Figure 4. Spectral characterization using reflectance values, based on gall absence or presence (a) and on different infestation levels (b).
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Figure 5. Spectral characterization using transformed values, based on gall absence or presence (a) and on different infestation levels (b).
Figure 5. Spectral characterization using transformed values, based on gall absence or presence (a) and on different infestation levels (b).
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Figure 6. Characteristic spectral traits associated with infestation levels after normalization of reflectance values (a) and transformed values (b). Black vertical lines indicate the four wavelengths selected as predictor variables for the classification models.
Figure 6. Characteristic spectral traits associated with infestation levels after normalization of reflectance values (a) and transformed values (b). Black vertical lines indicate the four wavelengths selected as predictor variables for the classification models.
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Figure 7. Transformed signatures associated with different infestation levels.
Figure 7. Transformed signatures associated with different infestation levels.
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Figure 8. Chestnut wasp gall affected leaf and healthy leaf on the same branch.
Figure 8. Chestnut wasp gall affected leaf and healthy leaf on the same branch.
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Table 1. Main plot characteristics.
Table 1. Main plot characteristics.
PlotCoordinatesCastanea sativa VarietyIrrigation
SpacingTrees, n
A42°42′27.65″ N
6°26′13.54″ W
Parede rojaDrip8.5 m × 8.5 m52
B42°42′35.5″ N
6°26′5.28″ W
Manual9 m × 9 m31
Geographic coordinates refer to WGS84.
Table 2. Branches assessed in both study plots (n = 334).
Table 2. Branches assessed in both study plots (n = 334).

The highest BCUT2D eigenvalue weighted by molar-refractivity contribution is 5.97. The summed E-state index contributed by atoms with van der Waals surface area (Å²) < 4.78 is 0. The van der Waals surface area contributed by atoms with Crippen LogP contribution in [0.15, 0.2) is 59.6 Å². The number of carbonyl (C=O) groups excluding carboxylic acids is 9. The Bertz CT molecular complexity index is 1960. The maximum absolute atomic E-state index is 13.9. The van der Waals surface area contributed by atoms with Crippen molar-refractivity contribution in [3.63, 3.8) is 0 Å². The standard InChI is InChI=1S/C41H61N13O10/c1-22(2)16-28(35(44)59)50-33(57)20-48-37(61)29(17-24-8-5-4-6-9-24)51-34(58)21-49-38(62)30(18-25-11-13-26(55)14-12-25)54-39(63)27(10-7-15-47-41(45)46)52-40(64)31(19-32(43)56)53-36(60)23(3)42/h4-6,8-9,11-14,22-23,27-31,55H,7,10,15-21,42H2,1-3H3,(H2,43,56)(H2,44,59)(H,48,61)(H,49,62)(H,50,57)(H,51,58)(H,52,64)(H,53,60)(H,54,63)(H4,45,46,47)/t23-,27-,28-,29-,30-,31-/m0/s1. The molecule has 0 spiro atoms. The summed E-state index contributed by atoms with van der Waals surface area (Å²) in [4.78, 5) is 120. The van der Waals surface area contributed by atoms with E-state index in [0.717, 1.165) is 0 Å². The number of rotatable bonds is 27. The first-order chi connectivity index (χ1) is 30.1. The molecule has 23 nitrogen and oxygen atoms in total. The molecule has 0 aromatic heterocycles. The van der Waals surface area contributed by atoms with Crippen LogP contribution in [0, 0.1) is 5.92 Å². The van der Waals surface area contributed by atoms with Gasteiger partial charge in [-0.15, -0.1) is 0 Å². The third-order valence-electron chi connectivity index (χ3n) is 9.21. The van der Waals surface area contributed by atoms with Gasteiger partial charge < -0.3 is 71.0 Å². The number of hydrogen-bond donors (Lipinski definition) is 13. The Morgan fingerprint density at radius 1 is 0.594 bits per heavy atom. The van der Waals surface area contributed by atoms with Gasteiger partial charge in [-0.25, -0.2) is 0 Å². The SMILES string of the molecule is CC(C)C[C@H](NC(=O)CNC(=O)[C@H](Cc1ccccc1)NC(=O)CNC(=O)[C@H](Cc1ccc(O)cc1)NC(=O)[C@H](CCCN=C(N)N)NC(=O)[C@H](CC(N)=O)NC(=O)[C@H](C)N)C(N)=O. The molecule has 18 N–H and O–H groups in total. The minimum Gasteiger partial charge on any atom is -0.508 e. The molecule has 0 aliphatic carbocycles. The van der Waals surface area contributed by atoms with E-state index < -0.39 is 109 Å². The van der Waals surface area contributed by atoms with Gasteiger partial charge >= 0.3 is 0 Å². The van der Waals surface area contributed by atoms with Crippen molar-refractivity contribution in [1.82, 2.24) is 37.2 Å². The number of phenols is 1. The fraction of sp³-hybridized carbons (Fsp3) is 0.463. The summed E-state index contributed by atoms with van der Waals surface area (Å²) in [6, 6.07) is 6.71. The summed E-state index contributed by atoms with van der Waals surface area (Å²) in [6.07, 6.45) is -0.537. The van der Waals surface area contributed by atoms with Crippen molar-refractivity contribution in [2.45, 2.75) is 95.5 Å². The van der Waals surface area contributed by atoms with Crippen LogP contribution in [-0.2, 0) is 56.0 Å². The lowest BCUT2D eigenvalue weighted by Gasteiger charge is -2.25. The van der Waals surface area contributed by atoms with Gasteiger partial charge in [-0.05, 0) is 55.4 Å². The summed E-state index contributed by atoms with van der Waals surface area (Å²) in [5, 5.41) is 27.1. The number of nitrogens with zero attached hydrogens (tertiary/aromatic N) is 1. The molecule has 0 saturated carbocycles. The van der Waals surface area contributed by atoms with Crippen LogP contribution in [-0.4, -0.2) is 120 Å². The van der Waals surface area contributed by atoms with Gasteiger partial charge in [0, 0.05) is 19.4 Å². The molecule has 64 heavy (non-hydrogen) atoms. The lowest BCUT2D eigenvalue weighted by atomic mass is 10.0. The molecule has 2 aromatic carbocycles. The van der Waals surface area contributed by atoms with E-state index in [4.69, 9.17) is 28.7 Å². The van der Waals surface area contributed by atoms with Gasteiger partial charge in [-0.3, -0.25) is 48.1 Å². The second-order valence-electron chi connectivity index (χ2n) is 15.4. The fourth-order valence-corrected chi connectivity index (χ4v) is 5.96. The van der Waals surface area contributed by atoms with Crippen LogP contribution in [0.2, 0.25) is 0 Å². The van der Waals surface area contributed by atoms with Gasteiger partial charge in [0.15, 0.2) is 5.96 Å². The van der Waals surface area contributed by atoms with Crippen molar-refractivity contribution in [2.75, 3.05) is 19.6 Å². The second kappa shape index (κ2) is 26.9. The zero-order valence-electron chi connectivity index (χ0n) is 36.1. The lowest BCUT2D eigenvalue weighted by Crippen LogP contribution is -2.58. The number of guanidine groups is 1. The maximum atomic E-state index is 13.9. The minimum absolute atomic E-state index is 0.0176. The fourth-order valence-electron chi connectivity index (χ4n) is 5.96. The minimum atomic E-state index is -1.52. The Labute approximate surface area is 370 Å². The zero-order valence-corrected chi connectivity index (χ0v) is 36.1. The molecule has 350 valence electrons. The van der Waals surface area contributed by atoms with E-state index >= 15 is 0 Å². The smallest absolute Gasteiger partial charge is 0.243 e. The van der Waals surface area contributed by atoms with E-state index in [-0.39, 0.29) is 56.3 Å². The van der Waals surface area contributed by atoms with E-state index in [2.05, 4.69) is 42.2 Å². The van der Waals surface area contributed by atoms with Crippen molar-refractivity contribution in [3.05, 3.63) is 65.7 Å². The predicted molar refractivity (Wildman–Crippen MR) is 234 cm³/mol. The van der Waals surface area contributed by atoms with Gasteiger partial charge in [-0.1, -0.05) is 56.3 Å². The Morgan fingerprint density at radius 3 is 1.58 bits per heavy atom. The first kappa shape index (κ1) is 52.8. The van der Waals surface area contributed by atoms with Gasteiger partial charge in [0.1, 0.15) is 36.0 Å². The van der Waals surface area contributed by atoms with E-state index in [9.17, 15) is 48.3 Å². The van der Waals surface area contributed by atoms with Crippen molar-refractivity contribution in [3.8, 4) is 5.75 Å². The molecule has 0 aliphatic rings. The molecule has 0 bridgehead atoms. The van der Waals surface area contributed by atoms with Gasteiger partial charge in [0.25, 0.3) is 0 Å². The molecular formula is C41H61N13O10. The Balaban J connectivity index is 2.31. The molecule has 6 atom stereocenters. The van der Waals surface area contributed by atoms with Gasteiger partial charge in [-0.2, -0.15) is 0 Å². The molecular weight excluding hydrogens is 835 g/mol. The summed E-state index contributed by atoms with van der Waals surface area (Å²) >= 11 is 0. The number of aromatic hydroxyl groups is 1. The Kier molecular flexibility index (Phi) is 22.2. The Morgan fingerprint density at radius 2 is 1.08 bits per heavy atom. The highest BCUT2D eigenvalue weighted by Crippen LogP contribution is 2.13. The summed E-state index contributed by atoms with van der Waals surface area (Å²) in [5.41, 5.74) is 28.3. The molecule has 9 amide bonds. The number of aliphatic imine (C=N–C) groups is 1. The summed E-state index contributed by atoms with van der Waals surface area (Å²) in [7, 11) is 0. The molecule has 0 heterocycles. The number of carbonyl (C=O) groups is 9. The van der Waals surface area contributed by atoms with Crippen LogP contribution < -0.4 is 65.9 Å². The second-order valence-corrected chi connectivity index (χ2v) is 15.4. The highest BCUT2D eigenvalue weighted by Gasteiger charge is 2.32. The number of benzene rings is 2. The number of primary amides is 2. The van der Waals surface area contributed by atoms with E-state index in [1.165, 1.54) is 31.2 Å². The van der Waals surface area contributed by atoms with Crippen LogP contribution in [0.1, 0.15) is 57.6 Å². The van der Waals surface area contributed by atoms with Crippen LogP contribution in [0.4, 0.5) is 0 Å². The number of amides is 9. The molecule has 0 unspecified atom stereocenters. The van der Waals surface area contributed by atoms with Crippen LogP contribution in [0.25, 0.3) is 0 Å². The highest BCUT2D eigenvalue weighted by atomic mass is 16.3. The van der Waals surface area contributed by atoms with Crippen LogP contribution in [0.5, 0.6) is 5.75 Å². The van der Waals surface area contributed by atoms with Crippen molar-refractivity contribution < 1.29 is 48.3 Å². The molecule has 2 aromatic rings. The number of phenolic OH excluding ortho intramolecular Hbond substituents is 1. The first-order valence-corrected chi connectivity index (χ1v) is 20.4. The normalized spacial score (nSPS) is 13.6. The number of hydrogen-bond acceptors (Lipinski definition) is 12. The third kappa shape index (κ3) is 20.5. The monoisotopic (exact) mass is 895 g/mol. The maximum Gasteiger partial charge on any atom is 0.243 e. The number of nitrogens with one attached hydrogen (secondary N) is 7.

Infestation LevelsPlot A (n = 211)Plot B (n = 123)
None (0%)173
Low (≤30)3025
Moderate (>30 and ≤40)2323
High (>40 and ≤60)7939
Very high (>60)6233
Table 3. Description of the datasets distinguishing by plot and purpose (training and validation).
Table 3. Description of the datasets distinguishing by plot and purpose (training and validation).
Infestation LevelsPlot A
Validation Set
Plot B
Training Set
None (0%)1110
Low (≤30)109
Moderate (>30 and ≤40)1010
High (>40 and ≤60)1010
Very high (>60)1110
Table 4. Spectral datasets.
Table 4. Spectral datasets.
Spectral DatasetWavelengths Included
All spectra[450:2500 nm]
±10 nm intervals[555:565 nm], [665:685 nm], [1395:1405 nm], [1930:1940 nm]
Four wavelengths(560 nm, 680 nm, 1400 nm, 1935 nm)
Table 5. Classification model overall accuracy (%) as a performance indicator.
Table 5. Classification model overall accuracy (%) as a performance indicator.
MethodSet of VariablesReflectance
Overall Accuracy (%)
Transformed Values
Overall Accuracy (%)
PLS-DAall the spectra59.6257.69
±10 nm intervals53.8559.62
4 wavelengths53.8559.62
RFall the spectra51.9250
±10 nm intervals67.3169.23
4 wavelengths67.3169.23
Table 6. Confusion matrix for infestation levels (N, none; L, low; M, moderate, H, high; VH, very high).
Table 6. Confusion matrix for infestation levels (N, none; L, low; M, moderate, H, high; VH, very high).
Reference Values
Predicted valuesN41105
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Pereira-Obaya, D.; Castedo-Dorado, F.; Sanz-Ablanedo, E.; Mejía-Correal, K.B.; Rodríguez-Pérez, J.R. Leaf Trait Hyperspectral Characterization of Castanea sativa Miller Affected by Dryocosmus kuriphilus Yasumatsu. Agronomy 2023, 13, 923.

AMA Style

Pereira-Obaya D, Castedo-Dorado F, Sanz-Ablanedo E, Mejía-Correal KB, Rodríguez-Pérez JR. Leaf Trait Hyperspectral Characterization of Castanea sativa Miller Affected by Dryocosmus kuriphilus Yasumatsu. Agronomy. 2023; 13(3):923.

Chicago/Turabian Style

Pereira-Obaya, Dimas, Fernando Castedo-Dorado, Enoc Sanz-Ablanedo, Karen Brigitte Mejía-Correal, and José Ramón Rodríguez-Pérez. 2023. "Leaf Trait Hyperspectral Characterization of Castanea sativa Miller Affected by Dryocosmus kuriphilus Yasumatsu" Agronomy 13, no. 3: 923.